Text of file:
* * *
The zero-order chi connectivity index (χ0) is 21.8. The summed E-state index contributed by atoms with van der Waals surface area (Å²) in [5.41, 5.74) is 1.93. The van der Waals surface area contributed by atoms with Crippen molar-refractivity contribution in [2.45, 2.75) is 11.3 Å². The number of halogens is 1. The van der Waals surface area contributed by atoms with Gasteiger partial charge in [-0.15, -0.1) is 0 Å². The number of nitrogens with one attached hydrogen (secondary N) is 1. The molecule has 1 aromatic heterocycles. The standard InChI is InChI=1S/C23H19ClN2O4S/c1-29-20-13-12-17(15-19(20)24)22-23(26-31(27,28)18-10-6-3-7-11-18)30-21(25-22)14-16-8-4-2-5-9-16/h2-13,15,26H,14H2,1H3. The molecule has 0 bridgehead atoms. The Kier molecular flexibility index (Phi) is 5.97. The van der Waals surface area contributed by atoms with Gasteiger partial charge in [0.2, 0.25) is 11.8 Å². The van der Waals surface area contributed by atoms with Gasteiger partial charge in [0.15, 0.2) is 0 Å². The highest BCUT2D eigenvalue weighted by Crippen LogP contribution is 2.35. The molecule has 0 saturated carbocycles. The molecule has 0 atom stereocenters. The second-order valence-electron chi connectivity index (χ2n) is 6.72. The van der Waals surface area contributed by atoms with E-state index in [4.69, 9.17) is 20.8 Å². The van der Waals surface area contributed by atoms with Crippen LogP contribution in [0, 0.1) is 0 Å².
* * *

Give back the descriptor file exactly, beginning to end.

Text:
The zero-order chi connectivity index (χ0) is 21.8. The summed E-state index contributed by atoms with van der Waals surface area (Å²) in [5.41, 5.74) is 1.93. The van der Waals surface area contributed by atoms with Crippen molar-refractivity contribution in [2.45, 2.75) is 11.3 Å². The number of halogens is 1. The van der Waals surface area contributed by atoms with Gasteiger partial charge in [-0.15, -0.1) is 0 Å². The number of nitrogens with one attached hydrogen (secondary N) is 1. The molecule has 1 aromatic heterocycles. The standard InChI is InChI=1S/C23H19ClN2O4S/c1-29-20-13-12-17(15-19(20)24)22-23(26-31(27,28)18-10-6-3-7-11-18)30-21(25-22)14-16-8-4-2-5-9-16/h2-13,15,26H,14H2,1H3. The molecule has 0 bridgehead atoms. The Kier molecular flexibility index (Phi) is 5.97. The van der Waals surface area contributed by atoms with Gasteiger partial charge in [0.2, 0.25) is 11.8 Å². The van der Waals surface area contributed by atoms with Gasteiger partial charge in [0.15, 0.2) is 0 Å². The highest BCUT2D eigenvalue weighted by Crippen LogP contribution is 2.35. The molecule has 0 saturated carbocycles. The molecule has 0 atom stereocenters. The second-order valence-electron chi connectivity index (χ2n) is 6.72. The van der Waals surface area contributed by atoms with E-state index in [4.69, 9.17) is 20.8 Å². The van der Waals surface area contributed by atoms with Crippen LogP contribution in [0, 0.1) is 0 Å².